Over the past 10-20 years, counterfeit electronic components have become a serious problem. Counterfeit components are parts that have somehow been misrepresented as to their origins or quality. Because counterfeit parts are often of lower quality than what are called “franchise” parts, they may represent a hazard if used in critical systems such as automobiles, aircraft of any kind, military equipment, or space vehicles.
Designing equipment to be operated onboard Navy vessels is not like designing a consumer product that plugs into a three-prong wall socket. That being said, it’s important to know the characteristics of the on-board power source and test to make sure that equipment can reliably use that power.
Testing AC power sources, such as uninterruptible power supplies, can be a real challenge. These products are often tested with resistive load banks, but this approach does not simulate real-world conditions such as switching DC/AC converters found in many AC powered products.
When performing functional tests, keeping test times as short as possible is often a critical requirement. Time is money, after all. One way to reduce test times is to reduce the latency in setting up signal switch paths, stimulus devices, and measurements. These can all have a significant impact on the overall time it takes to complete a full functional test of a particular DUT.
Manufacturing and test environments can be very demanding, and most manufacturers need test equipment that is both accurate and reliable to meet increasing product throughput demands. To meet these demands, AMETEK Programmable Power has introduced the VTI EX1403 16-channel bridge and strain gauge instrument. The EX1403 sets the standard for stress and fatigue testing, delivering the highest performance measurements possible while keeping overall test hardware costs low and maximizing system uptime.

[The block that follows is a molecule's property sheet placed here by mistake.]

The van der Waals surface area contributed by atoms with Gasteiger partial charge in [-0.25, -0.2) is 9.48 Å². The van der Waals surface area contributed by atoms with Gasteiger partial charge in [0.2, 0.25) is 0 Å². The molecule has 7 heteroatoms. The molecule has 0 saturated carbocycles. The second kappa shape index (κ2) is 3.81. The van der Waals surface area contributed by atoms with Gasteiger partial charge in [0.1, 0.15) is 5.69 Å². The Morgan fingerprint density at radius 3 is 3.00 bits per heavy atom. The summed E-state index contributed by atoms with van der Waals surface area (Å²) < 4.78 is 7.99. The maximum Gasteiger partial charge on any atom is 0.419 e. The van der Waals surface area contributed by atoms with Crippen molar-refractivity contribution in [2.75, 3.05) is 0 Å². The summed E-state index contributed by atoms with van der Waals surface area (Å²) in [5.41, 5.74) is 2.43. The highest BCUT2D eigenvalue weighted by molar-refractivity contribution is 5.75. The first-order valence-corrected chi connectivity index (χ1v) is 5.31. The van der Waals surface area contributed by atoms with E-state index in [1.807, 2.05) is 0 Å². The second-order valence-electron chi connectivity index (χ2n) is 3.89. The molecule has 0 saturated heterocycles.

Calibration is not an option. While today's instruments are more accurate and drift less than previous generations, you still need to periodically check and calibrate your equipment. The way you do this, however, is changing.
In the past, manufacturers would recommend calibration intervals. A digital multimeter manufacturer might, for example, recommend that you calibrate the instrument once a year. When that year was up, you sent the DMM to your company's cal lab or to a third party.
That paradigm is changing. The current trend in metrology is not to blindly follow a manufacturer’s stated calibration interval, but to determine your own interval based on how much each instrument drifts over time and how much risk you're willing to take.